Friday, 6:40 p.m.
Like most Americans this night, I've poured myself a generous cocktail and settled in to refresh myself on the circumstances surrounding President Franklin Delano Roosevelt's famous Four Freedoms speech on the eve of another war of indeterminate length, January 6, 1941.
Of course, we're all going straight to the FDR Library for context (the server is must be heaving under the strain):
The famous Four Freedoms paragraphs did not appear in the speech until the fourth draft. One night as Hopkins, [speechwriter Samuel] Rosenman, and Sherwood met with the President in his White House study, FDR announced that he had an idea for a peroration (the closing section of a speech). As recounted by Rosenman: “We waited as he leaned far back in his swivel chair with his gaze on the ceiling. It was a long pause—so long that it began to become uncomfortable. Then he leaned forward again in his chair” and dictated the Four Freedoms. “He dictated the words so slowly that on the yellow pad I had in my lap I was able to take them down myself in longhand as he spoke.”
A toast, tonight: To FDR and to his speechwriter. May their Four Freedoms, which they claimed were "a vision of no distant millennium," not be forgotten by us, on the cusp of some other kind of war, as a vision of some distant past.
Friday, 4:41 p.m.
I wrote to one of my colleagues just now on Slack, "No one will ever know what this was like. (Because we won't even remember.)"
"That would be nice," she replied.
Friday, 11:17 a.m.
I come from writers, who had one friend each. Whenever our phone rang, my dad shouted, "Who could that be?!"
And so I never imagined—and was not parentally prepared for—a life as rich with friends and warm acquaintances as mine has become, due to my more outgoing nature, and my role as a professional convener of people.
It has caused me stress over the years, a feeling of dread: What if all these people needed to communicate with me at once?
But that fear was always misplaced—my life was always full but never quite overflowing.
Now, that fear has come to fruition, and I lie awake thinking of all the people I want to reach out to, to see how they're doing. But often haven't the time, can't summon the energy, can't bear to hear another set of painful circumstances.
I offer Writing Boots, and this expression of regret.
And: If you need me, I am here.
Friday, 10:35 a.m.
I keep telling speechwriters in my flock that they help CEOs communicate for a living, and this is one moment when CEO communication is crucial to our society's survival. As Richard Edelman and Jeffrey Sonnenfeld put it in Fortune, "With shattered confidence in the government, Americans often look to CEOs for faith in our system and often found it. It is the public actions of CEOs rather than the private-session White House gatherings of select financiers and biotech leaders that can rebuild public trust."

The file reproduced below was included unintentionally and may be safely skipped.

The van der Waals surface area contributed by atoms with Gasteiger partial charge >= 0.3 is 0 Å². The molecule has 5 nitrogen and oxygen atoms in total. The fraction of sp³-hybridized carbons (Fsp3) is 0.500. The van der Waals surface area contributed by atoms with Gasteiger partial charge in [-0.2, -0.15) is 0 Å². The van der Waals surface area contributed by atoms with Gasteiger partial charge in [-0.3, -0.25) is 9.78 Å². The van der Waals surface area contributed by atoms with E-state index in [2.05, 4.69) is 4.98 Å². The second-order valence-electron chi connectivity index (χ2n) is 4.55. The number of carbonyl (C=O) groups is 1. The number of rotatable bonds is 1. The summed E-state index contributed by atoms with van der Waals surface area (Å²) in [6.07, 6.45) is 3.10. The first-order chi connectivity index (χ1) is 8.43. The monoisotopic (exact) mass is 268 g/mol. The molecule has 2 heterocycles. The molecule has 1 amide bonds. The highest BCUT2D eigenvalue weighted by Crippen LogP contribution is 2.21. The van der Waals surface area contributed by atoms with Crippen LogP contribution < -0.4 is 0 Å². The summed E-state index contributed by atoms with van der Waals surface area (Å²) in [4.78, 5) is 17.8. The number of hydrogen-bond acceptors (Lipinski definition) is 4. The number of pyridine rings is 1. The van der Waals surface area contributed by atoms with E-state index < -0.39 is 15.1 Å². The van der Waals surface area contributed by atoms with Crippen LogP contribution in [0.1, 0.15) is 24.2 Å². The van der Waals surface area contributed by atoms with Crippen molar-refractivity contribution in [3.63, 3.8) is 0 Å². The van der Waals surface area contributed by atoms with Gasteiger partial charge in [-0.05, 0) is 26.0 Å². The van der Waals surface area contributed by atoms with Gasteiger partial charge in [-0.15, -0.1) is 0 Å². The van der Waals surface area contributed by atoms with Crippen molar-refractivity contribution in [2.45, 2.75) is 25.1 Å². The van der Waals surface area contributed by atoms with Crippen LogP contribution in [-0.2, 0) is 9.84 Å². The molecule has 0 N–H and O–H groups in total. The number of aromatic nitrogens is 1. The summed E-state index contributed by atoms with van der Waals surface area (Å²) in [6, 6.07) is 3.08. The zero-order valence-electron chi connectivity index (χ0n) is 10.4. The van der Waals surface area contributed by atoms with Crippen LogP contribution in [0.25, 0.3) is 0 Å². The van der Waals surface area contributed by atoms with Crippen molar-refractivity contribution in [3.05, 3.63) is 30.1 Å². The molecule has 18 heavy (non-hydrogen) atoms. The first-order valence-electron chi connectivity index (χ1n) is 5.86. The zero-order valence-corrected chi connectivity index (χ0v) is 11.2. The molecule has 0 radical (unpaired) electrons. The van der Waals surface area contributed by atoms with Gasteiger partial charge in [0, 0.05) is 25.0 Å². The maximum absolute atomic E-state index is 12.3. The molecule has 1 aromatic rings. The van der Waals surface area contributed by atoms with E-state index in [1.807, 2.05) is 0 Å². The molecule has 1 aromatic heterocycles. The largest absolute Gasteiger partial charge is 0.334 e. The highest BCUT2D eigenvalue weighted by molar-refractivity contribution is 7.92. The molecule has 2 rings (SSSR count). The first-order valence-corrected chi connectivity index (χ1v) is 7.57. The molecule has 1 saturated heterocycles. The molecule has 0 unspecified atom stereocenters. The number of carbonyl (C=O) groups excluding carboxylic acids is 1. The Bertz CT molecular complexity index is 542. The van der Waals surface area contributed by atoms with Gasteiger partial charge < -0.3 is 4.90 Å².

Some speechwriters appreciate my repeating this over our Zoom calls.
Other speechwriters look to me like I've never heard the joke about the two Irish guys and the Indian scalps.
(Two Irish guys come ashore in New York in 1880 with little to their name. They go to the first bar they see and ask the barkeeper how to make a living in America. Barkeeper tells them they can get $1 for every Indian scalp. But the catch is, you've got to go a long way west to find Indians. The Irishmen spend their last pennies on a mule and ride tandem out to Wyoming, where they find themselves in a box canyon. Hearing some shouts above, and they look up to see the entire rim of the canyon lined with a few hundred Cheyenne warriors. And one Irishman turns around and yells over the war whoops echoing through the canyon, "We're gonna be rich!")
It's hard to do a Trump impression. Every one of us tries, and we all end up sounding like Alec Baldwin or Stephen Colbert. This obscure New Jersey comic is the first guy I've seen actually do it. I hope he gets filthy rich at the same speed Vaughn Meader got forgotten.
Thursday, 4:05 p.m.
Yesterday a friend said he and his wife had had a terrible day at home with the kids. I felt sorry for him. Today I have emerged from my office only to holler at my daughter. This person, grown up; this person, still inside. I'm sorry, Honey.
Thursday, 3:47 pm.
On my cell phone, an emergency alert: Effective immediately Chicago lakefront, adjacent parks & beaches and the 606 trail that I run on every day are closed, per Mayor Lightfoot, and I don't mean Gordon.
Thursday, 9:51 a.m.
Just put to bed the eighth issue of our every-weekday Executive Communication Report: Coronavirus.
Got a note yesterday from a subscriber:
Just wanted to thank you for these daily emails. They are so helpful. Even when I don't specifically take action from them, they inform my recommendations to leadership throughout the day. And for someone who is often at least two decades younger than everyone else "in the room," the tactics and wisdom you share is especially invaluable. Thank you (and please keep them coming).
That is not the first time during this slo-mo nightmare that I've been made to feel grateful for having been around for a minute. Of course I feel as helpless as anyone in the face of this—but I also feel occasionally helpful, too.
And I'm grateful for that, because it's helping me get through.
Thursday, 12:22 a.m.
As my publisher said the other day, writers touch their faces! Or they smoke cigarettes. Those are the choices.
Wednesday, 4:41 pm.
"Mom, can Nora come over if she stays on the sidewalk and I stay on the porch?"